Nothing. Ever. Happens.
In Stranger Things, Hopper lost his daughter, a deeply painful experience that leads him to associate the outside world with pain and cruelty. Because of this learned association, Hopper is overprotective with El, his second chance at fatherhood. He justifies placing unreasonable restrictions on her life to keep her alive and out of harm’s way.
He’s not a bad guy. He’s just confused. So is your subconscious.
How Eleven’s Explosive Anger Signals the Danger of Our Limiting Beliefs
We understand that Hopper is just trying to keep El safe, but she doesn’t see it that way. She’s fed up with living within Hopper’s limits, and this frustration releases itself in a destructive rage.
Likewise, we can get pissed at ourselves for seemingly failing at the changes we’re trying to make. Anger can manifest in many ways. Maybe you break things like El, or perhaps you direct your fury inward with self-criticism no one else can hear.
The lesson is that real harm can come when not all parts of yourself are on the same page.
If you think of your mind as a computer, your subconscious is the operating system running in the background. If techy analogies don’t do it for you, consider your conscious mind the captain of a ship. It decides where it wants to go and comes up with a plan to get there. However, your subconscious mind is the ship’s crew, pulling the oars below the deck.
If your subconscious isn’t on board, the ship ain’t gonna budge.
How Do We Get Our Subconscious and Conscious Minds to Work Together?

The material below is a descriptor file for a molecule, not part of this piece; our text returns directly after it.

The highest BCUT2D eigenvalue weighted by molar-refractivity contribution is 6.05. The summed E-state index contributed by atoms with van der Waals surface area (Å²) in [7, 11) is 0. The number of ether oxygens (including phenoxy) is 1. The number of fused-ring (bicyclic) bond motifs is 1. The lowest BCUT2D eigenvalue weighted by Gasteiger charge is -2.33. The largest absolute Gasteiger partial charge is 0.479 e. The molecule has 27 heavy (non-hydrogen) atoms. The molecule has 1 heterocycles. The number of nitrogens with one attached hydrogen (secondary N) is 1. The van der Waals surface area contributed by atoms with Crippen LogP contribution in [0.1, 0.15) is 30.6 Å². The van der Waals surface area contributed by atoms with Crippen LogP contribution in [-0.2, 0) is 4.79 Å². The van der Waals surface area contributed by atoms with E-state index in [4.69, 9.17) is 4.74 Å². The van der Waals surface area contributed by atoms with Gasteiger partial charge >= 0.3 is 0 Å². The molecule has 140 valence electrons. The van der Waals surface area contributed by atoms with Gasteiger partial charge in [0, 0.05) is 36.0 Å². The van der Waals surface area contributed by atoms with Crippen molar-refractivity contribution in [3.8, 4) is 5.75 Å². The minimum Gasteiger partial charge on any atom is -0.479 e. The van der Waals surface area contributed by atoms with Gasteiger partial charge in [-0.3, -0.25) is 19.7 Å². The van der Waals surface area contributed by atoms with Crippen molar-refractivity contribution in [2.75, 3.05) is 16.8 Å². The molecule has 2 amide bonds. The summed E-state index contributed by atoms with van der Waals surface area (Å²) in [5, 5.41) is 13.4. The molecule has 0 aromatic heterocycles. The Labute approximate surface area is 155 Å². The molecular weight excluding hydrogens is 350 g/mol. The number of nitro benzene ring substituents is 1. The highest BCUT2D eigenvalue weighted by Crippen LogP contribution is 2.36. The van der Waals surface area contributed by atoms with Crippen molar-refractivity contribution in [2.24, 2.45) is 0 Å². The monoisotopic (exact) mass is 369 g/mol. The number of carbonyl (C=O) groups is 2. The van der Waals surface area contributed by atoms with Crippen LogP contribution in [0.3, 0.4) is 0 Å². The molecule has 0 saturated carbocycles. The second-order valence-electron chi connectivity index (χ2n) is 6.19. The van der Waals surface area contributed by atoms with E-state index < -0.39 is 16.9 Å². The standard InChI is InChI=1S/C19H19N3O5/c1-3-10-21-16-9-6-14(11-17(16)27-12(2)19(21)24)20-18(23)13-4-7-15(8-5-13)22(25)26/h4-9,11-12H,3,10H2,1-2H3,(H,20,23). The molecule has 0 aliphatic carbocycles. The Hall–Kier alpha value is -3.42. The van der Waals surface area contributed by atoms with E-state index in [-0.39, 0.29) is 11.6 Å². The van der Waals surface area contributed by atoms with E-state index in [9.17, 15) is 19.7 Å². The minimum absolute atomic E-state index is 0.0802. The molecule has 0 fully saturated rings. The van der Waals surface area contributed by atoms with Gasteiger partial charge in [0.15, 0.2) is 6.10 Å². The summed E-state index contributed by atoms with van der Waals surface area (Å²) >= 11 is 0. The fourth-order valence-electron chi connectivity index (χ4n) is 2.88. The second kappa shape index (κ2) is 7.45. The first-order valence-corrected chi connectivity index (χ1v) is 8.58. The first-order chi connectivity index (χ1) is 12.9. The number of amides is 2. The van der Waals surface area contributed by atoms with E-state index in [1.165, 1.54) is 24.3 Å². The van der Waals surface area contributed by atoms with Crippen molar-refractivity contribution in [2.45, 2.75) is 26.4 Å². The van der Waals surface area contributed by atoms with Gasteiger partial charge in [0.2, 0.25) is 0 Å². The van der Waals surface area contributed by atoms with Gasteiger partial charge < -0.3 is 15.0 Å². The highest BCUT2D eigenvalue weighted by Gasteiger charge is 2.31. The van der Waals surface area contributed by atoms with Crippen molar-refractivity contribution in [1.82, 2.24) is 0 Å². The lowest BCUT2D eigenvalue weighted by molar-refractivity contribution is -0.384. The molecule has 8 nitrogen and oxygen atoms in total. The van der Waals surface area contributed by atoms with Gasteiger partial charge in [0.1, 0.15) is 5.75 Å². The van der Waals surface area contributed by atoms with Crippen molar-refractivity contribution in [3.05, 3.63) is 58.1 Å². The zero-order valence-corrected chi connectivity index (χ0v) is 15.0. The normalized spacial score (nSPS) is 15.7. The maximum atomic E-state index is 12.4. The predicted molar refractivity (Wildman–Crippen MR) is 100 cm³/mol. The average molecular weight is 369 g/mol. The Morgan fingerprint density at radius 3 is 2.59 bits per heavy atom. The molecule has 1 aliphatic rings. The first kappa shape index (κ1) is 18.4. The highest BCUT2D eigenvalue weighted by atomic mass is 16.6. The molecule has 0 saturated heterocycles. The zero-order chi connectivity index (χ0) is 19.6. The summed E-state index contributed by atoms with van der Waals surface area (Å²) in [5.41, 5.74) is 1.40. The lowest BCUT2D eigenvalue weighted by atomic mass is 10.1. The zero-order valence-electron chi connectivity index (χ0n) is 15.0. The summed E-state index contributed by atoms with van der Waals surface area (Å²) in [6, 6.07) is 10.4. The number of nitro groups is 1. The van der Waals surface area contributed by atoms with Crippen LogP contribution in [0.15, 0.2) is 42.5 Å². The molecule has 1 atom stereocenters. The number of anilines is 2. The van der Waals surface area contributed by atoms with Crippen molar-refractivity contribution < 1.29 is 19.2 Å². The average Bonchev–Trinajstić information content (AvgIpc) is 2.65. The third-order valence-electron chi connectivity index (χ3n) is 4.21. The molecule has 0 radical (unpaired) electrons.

Aligning your subconscious and conscious minds takes work. That’s why we usually don’t bother unless the perceived reward is worth the effort.
It’s a complex process unique to each individual, but I’ll attempt to break it down.
First, you determine exactly why and how your subconscious is trying to protect you. This can take some digging. Once you pinpoint this, you’ll know. It’ll feel like a breakthrough or a lightbulb flash in your mind.
Then, acknowledge your subconscious’s role in blocking change and thank it profusely for trying to keep you safe. It’s essential to love, accept, and forgive all parts of yourself, even those seemingly holding you back.
Finally, you have to convince your subconscious that it’s safe to implement the changes you want. The fastest way to do this is to get into a state of gratitude. To amplify this, express gratitude for the things you want as if you already have them.
Returning to our alcohol example, you might start with a list of things you’re grateful for, like your health, a safe and comfortable place to live, and supportive friendships. Then, take this a step further by exploring how much better your life could be if you stopped drinking. You’re healthier and more fit than ever. Your blood pressure went down without medication. You had the energy and focus to remodel or redecorate your home exactly how you’ve always wanted. You have a tight circle of ride-or-die friends you can count on.
It’s helpful to phrase future desires in the past tense as if they already happened.
Of course, achieving desired results takes practice, practice, and more practice. But I can assure you it works!
Why This Approach Doesn’t Work for Stranger Things
Could you imagine the above scene if Eleven had calmly thanked Hopper for keeping her safe, then enthusiastically explained how they’d all benefit from her leaving the house every so often to see her friends?
It’d be horrible TV!
She would’ve likely gotten what she wanted faster without all the conflict. Boooooring.
Unless you’re trying to entertain yourself by starring in your own drama, I recommend taking the aligned approach.
If you want to get on the fast track to discovering and removing limiting beliefs so you can step into alignment with your highest self, I invite you to check out my 6-week transformation program, Excavate and Activate.
Thank you for reading!
Cover image via Pexels